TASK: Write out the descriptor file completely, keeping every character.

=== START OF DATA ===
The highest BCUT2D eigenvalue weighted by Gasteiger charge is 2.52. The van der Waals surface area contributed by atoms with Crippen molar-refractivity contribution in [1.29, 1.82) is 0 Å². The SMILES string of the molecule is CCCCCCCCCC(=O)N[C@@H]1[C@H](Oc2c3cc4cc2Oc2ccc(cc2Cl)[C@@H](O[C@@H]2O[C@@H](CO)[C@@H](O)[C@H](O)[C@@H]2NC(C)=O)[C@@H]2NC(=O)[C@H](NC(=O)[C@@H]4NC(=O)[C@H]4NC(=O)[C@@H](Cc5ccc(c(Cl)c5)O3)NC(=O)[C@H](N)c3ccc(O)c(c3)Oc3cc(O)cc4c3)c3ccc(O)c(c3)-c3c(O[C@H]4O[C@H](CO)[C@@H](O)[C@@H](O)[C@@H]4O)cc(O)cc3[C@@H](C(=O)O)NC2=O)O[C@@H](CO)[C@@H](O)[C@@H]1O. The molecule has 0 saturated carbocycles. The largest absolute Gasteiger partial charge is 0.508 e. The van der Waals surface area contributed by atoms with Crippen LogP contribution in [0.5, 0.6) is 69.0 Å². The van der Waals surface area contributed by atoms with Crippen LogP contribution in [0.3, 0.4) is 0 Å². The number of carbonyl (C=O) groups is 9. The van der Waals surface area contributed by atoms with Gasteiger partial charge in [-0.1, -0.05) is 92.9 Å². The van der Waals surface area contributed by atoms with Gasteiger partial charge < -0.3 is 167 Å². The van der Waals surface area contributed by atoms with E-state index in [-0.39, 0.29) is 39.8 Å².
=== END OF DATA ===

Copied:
The highest BCUT2D eigenvalue weighted by Gasteiger charge is 2.52. The van der Waals surface area contributed by atoms with Crippen molar-refractivity contribution in [1.29, 1.82) is 0 Å². The SMILES string of the molecule is CCCCCCCCCC(=O)N[C@@H]1[C@H](Oc2c3cc4cc2Oc2ccc(cc2Cl)[C@@H](O[C@@H]2O[C@@H](CO)[C@@H](O)[C@H](O)[C@@H]2NC(C)=O)[C@@H]2NC(=O)[C@H](NC(=O)[C@@H]4NC(=O)[C@H]4NC(=O)[C@@H](Cc5ccc(c(Cl)c5)O3)NC(=O)[C@H](N)c3ccc(O)c(c3)Oc3cc(O)cc4c3)c3ccc(O)c(c3)-c3c(O[C@H]4O[C@H](CO)[C@@H](O)[C@@H](O)[C@@H]4O)cc(O)cc3[C@@H](C(=O)O)NC2=O)O[C@@H](CO)[C@@H](O)[C@@H]1O. The molecule has 0 saturated carbocycles. The largest absolute Gasteiger partial charge is 0.508 e. The van der Waals surface area contributed by atoms with Crippen LogP contribution in [0.5, 0.6) is 69.0 Å². The van der Waals surface area contributed by atoms with Crippen LogP contribution in [0.3, 0.4) is 0 Å². The number of carbonyl (C=O) groups is 9. The van der Waals surface area contributed by atoms with Gasteiger partial charge in [-0.1, -0.05) is 92.9 Å². The van der Waals surface area contributed by atoms with Gasteiger partial charge < -0.3 is 167 Å². The van der Waals surface area contributed by atoms with E-state index in [-0.39, 0.29) is 39.8 Å².